It is pleasant to meet with an American writer who has the courage to speak what he thinks right out, and this rare virtue belongs essentially to Dana. We hope the American public will receive patiently the expression of our firm belief that there is less freedom of opinion in the greatest of republics than in many of the greatest of despotisms.

Mr. Dana says:

“We must not forget, however, to make one exception from our general neglect of American authors, for therein is our boast–our very liberal patronage of the compilers of geographies, in great and little, reading-books, spelling-books, and arithmetics. It is encouraging to our literary adventurers, that, should they fail to please the public in works of invention, they have at least this resort; and the consolation, that if they are not to rank with the poets and novel writers of the day, they may be studied and admired till Pike and Webster are forgotten,”

All this, no doubt, is very encouraging to men of imagination, such as the author of “Kaloolah” and others of his genius for romance, but it is a very hard thing to be said of a great nation, who speak the language that Shakspeare spoke, and hold the faith and morals of Milton, to use the thought of Wordsworth—but it is undoubtedly true even at this minute to a certain extent, although we fancy we discern signs of a clearing up of this Boethian night of American literature.

A great portion of this crying injustice to native authors is founded in either the timidity or malice of some of the reviews. We are told that the editors of one of the leading critical papers in New York have not the courage to mention the name of a well-known American writer in their columns, although he is their personal friend, and a contributor to their paper. To make this the more startling, we are justified in adding that privately they esteem him as a writer of great and sterling merit. What a state ! when men of independent fortune dare not in their own review honestly avow their own opinions ! This “suppressio veri” has a name in the logic of Bacon, which would apply here very strongly. Dana is a gratifying contrast to the Adelphi above alluded to; he says very innocently:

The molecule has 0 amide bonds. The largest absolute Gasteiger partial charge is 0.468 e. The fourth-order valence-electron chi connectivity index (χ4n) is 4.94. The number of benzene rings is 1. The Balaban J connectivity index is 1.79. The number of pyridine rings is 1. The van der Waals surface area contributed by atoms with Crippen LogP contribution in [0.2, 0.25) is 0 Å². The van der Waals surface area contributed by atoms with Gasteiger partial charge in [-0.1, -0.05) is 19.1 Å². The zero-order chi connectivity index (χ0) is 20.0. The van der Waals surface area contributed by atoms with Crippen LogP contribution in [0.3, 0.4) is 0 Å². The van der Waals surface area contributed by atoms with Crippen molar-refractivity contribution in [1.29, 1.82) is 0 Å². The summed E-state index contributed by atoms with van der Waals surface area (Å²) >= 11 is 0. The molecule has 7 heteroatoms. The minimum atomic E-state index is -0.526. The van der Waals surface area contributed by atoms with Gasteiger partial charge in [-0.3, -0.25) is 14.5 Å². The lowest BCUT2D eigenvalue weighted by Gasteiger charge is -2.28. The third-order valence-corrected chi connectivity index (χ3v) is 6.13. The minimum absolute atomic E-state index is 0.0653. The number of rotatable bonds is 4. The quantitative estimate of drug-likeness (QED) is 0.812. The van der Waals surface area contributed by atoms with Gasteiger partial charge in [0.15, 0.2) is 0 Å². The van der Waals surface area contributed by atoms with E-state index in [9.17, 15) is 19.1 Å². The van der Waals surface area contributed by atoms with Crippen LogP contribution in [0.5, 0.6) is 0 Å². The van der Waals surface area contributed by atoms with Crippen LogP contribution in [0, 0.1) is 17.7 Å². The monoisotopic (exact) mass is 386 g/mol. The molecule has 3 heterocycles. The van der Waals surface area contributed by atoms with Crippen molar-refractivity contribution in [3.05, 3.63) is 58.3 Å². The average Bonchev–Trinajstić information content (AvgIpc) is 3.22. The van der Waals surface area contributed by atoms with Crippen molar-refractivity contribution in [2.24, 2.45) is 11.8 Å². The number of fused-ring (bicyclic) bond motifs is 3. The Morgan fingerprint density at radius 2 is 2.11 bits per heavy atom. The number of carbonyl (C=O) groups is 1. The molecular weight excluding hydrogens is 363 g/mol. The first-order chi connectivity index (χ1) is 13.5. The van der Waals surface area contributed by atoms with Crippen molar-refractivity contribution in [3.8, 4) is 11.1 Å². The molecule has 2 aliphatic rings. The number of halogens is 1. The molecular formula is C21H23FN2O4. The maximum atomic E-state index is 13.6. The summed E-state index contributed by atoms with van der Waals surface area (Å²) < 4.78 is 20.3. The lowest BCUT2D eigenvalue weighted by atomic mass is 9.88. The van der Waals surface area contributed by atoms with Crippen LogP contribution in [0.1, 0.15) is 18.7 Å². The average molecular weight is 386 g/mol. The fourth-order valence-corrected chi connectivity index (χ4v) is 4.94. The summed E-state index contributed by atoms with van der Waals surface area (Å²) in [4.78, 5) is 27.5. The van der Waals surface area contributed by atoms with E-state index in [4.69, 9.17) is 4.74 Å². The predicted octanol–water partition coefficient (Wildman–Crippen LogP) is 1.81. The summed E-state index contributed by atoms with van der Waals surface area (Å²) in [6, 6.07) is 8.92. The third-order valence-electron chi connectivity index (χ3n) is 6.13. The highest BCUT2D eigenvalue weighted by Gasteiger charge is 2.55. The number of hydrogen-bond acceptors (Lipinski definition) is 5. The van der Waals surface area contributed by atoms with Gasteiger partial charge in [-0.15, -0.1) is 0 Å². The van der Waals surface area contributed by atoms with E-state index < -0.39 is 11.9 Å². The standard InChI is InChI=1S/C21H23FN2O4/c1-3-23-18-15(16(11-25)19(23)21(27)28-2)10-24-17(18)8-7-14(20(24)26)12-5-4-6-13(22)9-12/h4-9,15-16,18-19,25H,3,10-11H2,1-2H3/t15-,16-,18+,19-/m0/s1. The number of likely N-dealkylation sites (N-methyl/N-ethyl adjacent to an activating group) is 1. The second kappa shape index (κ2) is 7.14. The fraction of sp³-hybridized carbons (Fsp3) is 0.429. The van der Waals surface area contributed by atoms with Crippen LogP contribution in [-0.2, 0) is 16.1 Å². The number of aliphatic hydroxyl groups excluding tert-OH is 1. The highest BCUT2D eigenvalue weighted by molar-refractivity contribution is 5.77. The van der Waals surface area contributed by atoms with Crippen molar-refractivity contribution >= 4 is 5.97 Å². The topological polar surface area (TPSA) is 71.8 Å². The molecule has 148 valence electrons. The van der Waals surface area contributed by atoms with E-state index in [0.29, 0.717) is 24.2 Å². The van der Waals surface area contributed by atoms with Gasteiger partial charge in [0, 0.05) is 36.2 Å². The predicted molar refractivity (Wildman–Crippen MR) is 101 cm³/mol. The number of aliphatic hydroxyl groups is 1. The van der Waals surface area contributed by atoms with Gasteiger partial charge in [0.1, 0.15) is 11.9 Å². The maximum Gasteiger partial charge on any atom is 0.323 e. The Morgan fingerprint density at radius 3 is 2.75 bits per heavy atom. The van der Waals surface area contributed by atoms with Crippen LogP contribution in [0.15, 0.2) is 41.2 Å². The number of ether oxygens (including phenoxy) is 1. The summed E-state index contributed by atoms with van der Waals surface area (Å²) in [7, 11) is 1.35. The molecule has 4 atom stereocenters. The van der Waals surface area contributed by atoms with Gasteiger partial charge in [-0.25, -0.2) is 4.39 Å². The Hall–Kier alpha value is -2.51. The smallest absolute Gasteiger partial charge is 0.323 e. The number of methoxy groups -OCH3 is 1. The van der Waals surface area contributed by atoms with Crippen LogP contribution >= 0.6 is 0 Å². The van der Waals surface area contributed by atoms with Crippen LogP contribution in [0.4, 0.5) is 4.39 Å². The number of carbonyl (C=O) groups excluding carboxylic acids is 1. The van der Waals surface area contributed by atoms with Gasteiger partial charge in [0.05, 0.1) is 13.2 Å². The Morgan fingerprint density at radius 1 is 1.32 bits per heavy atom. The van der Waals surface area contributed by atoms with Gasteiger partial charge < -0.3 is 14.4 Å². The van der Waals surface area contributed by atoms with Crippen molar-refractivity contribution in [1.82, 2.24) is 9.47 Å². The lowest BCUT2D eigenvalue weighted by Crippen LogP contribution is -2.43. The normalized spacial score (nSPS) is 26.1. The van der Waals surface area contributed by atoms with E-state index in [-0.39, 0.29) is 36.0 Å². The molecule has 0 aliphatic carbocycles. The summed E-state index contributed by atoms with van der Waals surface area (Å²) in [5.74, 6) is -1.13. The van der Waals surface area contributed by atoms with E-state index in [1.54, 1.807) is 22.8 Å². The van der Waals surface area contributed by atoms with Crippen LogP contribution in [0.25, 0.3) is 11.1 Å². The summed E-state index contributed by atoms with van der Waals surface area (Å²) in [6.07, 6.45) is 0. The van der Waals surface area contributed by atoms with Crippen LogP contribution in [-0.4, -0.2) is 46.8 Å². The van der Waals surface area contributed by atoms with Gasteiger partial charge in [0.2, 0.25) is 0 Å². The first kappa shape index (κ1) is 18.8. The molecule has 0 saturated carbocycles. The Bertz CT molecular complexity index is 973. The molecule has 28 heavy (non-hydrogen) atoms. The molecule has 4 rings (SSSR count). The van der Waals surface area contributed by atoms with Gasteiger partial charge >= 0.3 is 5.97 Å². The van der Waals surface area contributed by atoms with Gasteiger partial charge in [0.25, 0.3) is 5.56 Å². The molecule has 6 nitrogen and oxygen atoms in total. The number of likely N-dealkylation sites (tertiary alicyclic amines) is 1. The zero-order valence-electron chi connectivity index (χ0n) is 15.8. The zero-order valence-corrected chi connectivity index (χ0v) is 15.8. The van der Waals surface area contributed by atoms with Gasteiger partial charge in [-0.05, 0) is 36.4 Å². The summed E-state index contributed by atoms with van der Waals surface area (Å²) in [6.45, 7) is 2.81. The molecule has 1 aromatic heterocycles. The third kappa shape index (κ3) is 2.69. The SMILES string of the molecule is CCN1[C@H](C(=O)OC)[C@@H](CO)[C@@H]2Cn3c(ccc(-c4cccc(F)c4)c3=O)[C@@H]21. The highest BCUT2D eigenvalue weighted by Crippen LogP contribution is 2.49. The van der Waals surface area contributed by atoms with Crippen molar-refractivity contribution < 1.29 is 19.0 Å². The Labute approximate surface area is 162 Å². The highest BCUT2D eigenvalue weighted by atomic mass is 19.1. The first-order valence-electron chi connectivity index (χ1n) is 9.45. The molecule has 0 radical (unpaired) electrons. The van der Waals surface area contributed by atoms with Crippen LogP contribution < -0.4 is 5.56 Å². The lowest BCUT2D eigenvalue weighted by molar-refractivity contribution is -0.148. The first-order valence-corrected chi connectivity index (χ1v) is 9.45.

“ Mr. Irving's immediate success does not rest, perhaps, wholly upon his merit, however great. “Salmagundi' came out in numbers, and a little at a time. With a few exceptions, it treated of the city, and what was seen and felt, and easy to be understood by those in society. It had to do with the present and real, not the distant and ideal. It was pleasant morning or after-dinner reading, never taking up too much of a gentleman's time from his business and pleasures, nor so exalted and spiritualized as to seem mystical to his far-reaching vision. It was an excellent thing to speak of in the rests between cotillon, and pauses between games at cards, and answered a further convenient purpose, inasmuch as it furnished those who had none of their own with wit enough, for sixpence, to talk out the sitting of an evening party. In the end, it took fast hold of people, through their vanity; for frequent use had made them so familiar with it as to look upon it as their own: and having retailed its good things so long, they began to run of the notion that they were all of their own making."

This is a very fair brick of the Dana architecture, and exhibits how painstaking and candid a critic he is; it also shows up that elongation rather than that elaboration of criti cism, which so frequently wearies the reader, and spoils the effect of his own simple, earnest thought. He is, too, afraid of its not being understood in all its bearings. We are happy to be able to agree with Mr. Dana in praising Mr. Irving's “Salmagundi;” it was one of the favorite books of our childhood, and it will, with the “ History of New York," probably be his chief passport to fame.

Notwithstanding Mr. Dana's manliness of sentiment, he is a little bitten with the classical Addisonian mania. An admi